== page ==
I just got back to the boat after skulking around in the air-conditioned supermarket here in Jolly Harbor Antigua for almost an hour with, I confess, no intention of purchasing anything. The sole purpose of the visit was to cool down. The operation was rendered useless though because by the time I got back to the boat I was drenched in perspiration again. For the first time since we moved on board a year ago now, I am tempted to jump ship.
Most people think we’re living in paradise. HA! This past week has been more like hell. The temperatures have been in the 90‘s, there’s not a puff of wind, or as the French say, ‘not a fart of wind’ and it’s so humid that the dried beans on my spice necklaces* are starting to molt. Torrential rain pours down intermittently day and night does nothing to cool the air and means we have keep the hatches closed effectively turning Taka Trois into a boiling hot steam bath and I really hate steam baths.
If that’s not enough, the island currently has an infestation of mosquitos which plague us by night and as its mango season here, the flies are out in droves driving us mad all day long. I find myself looking longingly at the catamaran next door and the German boat across the pontoon which have air-conditioning wondering if it would be weird to ask them if I could rent one of their cabins...
After leaving Les Saintes, we stopped again in Deshaies, Guadeloupe before heading to Antigua en route to St. Martin.. This time, we did get ashore to visit the botanical gardens (well worth the trip, see photos below) and to spend a day with Sylvie and Patrick who live in a lovely wooden chalet of sorts high up in the hills. They took us snorkeling in the famous Parc Cousteau, but unfortunately the weather was abysmal and not worthy of a photo-op. One more thing on the list of things to do again...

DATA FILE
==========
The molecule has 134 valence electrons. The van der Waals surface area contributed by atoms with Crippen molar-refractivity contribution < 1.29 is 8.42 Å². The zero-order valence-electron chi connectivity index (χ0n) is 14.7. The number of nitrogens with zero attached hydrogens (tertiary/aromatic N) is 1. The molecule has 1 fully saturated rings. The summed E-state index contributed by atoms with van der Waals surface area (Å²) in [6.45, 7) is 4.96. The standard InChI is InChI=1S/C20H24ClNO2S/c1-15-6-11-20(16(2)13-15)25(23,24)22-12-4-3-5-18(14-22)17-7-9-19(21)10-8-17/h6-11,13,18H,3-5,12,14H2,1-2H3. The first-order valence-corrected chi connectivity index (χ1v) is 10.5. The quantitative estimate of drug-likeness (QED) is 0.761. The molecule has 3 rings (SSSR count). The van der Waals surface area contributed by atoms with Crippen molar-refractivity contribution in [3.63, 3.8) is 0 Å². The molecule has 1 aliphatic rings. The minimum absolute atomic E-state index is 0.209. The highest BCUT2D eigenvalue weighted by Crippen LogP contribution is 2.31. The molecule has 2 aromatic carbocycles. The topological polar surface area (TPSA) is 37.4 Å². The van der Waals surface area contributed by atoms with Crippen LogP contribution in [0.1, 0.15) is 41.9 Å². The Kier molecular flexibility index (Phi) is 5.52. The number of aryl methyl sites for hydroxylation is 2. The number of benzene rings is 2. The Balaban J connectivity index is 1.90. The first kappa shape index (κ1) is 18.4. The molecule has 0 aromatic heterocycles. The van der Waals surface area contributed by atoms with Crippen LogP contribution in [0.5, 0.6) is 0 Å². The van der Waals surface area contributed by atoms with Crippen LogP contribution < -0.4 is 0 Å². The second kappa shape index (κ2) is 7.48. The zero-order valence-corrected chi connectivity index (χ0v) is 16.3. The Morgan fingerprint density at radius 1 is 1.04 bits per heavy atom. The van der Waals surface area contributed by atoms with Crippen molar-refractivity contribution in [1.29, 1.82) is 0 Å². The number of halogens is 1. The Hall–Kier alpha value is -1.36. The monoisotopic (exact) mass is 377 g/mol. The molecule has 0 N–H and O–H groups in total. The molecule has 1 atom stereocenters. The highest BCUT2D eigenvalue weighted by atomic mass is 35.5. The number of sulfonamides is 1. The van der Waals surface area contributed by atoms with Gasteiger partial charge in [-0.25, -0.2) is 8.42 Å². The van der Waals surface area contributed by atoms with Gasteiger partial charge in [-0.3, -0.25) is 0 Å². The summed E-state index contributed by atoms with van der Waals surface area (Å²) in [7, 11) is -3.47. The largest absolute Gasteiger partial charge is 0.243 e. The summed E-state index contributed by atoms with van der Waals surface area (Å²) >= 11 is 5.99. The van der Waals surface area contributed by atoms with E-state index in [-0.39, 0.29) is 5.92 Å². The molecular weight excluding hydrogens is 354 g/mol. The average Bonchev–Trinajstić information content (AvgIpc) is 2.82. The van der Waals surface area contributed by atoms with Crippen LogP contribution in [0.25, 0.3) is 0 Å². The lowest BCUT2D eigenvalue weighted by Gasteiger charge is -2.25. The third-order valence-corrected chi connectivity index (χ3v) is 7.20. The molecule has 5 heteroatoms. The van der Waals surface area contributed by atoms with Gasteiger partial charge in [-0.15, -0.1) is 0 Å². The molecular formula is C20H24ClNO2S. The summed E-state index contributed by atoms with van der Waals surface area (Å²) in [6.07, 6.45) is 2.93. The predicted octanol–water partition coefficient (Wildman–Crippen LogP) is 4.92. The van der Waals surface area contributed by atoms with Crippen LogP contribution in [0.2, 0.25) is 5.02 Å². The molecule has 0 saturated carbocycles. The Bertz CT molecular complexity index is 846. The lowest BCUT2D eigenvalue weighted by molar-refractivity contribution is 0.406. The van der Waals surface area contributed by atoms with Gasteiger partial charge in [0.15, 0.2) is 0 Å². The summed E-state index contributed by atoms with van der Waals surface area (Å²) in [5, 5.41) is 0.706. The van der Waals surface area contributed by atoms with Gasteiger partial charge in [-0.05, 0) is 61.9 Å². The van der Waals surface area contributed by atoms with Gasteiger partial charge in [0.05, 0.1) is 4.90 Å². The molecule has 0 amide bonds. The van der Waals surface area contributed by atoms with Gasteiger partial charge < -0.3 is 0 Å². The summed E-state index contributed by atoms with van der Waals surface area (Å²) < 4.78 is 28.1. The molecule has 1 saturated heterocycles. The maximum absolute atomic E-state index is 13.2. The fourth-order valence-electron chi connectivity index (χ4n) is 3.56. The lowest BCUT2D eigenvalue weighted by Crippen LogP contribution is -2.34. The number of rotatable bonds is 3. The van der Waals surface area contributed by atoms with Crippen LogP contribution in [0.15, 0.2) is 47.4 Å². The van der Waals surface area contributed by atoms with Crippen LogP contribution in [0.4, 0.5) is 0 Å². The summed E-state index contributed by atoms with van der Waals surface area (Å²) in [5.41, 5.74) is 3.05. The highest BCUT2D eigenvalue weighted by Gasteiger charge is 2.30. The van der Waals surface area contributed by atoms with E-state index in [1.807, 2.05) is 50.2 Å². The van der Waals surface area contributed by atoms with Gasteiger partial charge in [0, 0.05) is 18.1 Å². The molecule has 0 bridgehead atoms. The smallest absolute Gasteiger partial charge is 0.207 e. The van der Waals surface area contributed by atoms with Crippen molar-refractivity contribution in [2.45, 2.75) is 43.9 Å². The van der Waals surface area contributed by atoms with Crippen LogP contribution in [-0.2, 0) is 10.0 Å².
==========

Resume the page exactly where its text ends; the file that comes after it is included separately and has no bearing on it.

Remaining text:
We planned to stay in Antigua for just a few days to meet up with some friends and to conduct some business with the head of the water company there. The miserable weather and the elusiveness of that guy kept us there for more than a week and made it a challenge to keep our spirits up. To give you an idea of what I'm talking about, let me share with you a snippet from my journal notes of that week:
Ok, enough! You get the picture. The silver lining to our enforced stay in Antigua is that we got to spend time with the crews of three boats, each with their their own particular cruising style and all of whom are very dear to us. You know our story well by now, but I thought you may find it interesting to hear a little about them, so in my next post I will tell you a little about them.
*Spice necklaces are strings of fresh spices made by the market ladies of Grenada and are comprised of a combination nutmeg, cloves, cinnamon bark, cocoa beans, bay leaves and other local ingredients. I have four of them swinging gaily in our main cabin, the ones pictured here are aboard a friends' boat (click on the picture to enlarge)
Debbie is first mate of Taka Trois as well as head cook and chief provisioning officer.